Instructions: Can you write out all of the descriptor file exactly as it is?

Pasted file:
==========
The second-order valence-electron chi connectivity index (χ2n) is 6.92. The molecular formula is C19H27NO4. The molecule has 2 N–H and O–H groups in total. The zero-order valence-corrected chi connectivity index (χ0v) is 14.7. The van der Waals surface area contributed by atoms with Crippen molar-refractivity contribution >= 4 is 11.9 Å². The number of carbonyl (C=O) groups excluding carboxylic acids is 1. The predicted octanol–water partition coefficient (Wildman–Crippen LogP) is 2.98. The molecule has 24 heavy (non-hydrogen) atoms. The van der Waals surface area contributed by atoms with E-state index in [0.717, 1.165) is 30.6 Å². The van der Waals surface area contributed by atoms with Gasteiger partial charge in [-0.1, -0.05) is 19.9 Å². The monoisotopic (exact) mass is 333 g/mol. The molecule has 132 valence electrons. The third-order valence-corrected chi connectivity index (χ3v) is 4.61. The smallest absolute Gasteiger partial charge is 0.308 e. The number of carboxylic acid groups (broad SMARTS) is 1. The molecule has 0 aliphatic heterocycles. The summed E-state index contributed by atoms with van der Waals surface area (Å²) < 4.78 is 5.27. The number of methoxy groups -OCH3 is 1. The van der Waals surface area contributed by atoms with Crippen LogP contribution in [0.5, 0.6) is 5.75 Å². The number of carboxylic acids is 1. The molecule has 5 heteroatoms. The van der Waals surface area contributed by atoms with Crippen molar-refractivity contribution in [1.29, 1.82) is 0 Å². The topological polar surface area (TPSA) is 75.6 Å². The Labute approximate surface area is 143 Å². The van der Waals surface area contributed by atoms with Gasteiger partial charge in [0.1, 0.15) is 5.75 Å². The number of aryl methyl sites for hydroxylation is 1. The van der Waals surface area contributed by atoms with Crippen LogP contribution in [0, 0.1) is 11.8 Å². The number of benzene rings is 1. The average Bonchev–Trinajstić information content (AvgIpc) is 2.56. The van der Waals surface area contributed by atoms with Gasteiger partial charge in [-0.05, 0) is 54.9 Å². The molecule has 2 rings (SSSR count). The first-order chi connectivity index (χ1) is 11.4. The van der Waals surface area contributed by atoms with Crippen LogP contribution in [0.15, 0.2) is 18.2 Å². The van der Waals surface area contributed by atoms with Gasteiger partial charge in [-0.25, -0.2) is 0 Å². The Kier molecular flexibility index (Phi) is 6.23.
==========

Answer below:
The second-order valence-electron chi connectivity index (χ2n) is 6.92. The molecular formula is C19H27NO4. The molecule has 2 N–H and O–H groups in total. The zero-order valence-corrected chi connectivity index (χ0v) is 14.7. The van der Waals surface area contributed by atoms with Crippen molar-refractivity contribution >= 4 is 11.9 Å². The number of carbonyl (C=O) groups excluding carboxylic acids is 1. The predicted octanol–water partition coefficient (Wildman–Crippen LogP) is 2.98. The molecule has 24 heavy (non-hydrogen) atoms. The van der Waals surface area contributed by atoms with E-state index in [0.717, 1.165) is 30.6 Å². The van der Waals surface area contributed by atoms with Gasteiger partial charge in [-0.1, -0.05) is 19.9 Å². The monoisotopic (exact) mass is 333 g/mol. The molecule has 132 valence electrons. The third-order valence-corrected chi connectivity index (χ3v) is 4.61. The smallest absolute Gasteiger partial charge is 0.308 e. The number of carboxylic acid groups (broad SMARTS) is 1. The molecule has 0 aliphatic heterocycles. The summed E-state index contributed by atoms with van der Waals surface area (Å²) < 4.78 is 5.27. The number of methoxy groups -OCH3 is 1. The van der Waals surface area contributed by atoms with Crippen LogP contribution in [0.5, 0.6) is 5.75 Å². The number of carboxylic acids is 1. The molecule has 5 heteroatoms. The van der Waals surface area contributed by atoms with Crippen molar-refractivity contribution in [1.29, 1.82) is 0 Å². The topological polar surface area (TPSA) is 75.6 Å². The Labute approximate surface area is 143 Å². The van der Waals surface area contributed by atoms with Gasteiger partial charge in [0.1, 0.15) is 5.75 Å². The number of aryl methyl sites for hydroxylation is 1. The van der Waals surface area contributed by atoms with Crippen LogP contribution in [0, 0.1) is 11.8 Å². The number of benzene rings is 1. The average Bonchev–Trinajstić information content (AvgIpc) is 2.56. The van der Waals surface area contributed by atoms with Gasteiger partial charge in [-0.05, 0) is 54.9 Å². The molecule has 2 rings (SSSR count). The first-order chi connectivity index (χ1) is 11.4. The van der Waals surface area contributed by atoms with Crippen LogP contribution in [0.15, 0.2) is 18.2 Å². The van der Waals surface area contributed by atoms with Gasteiger partial charge in [-0.25, -0.2) is 0 Å². The Kier molecular flexibility index (Phi) is 6.23.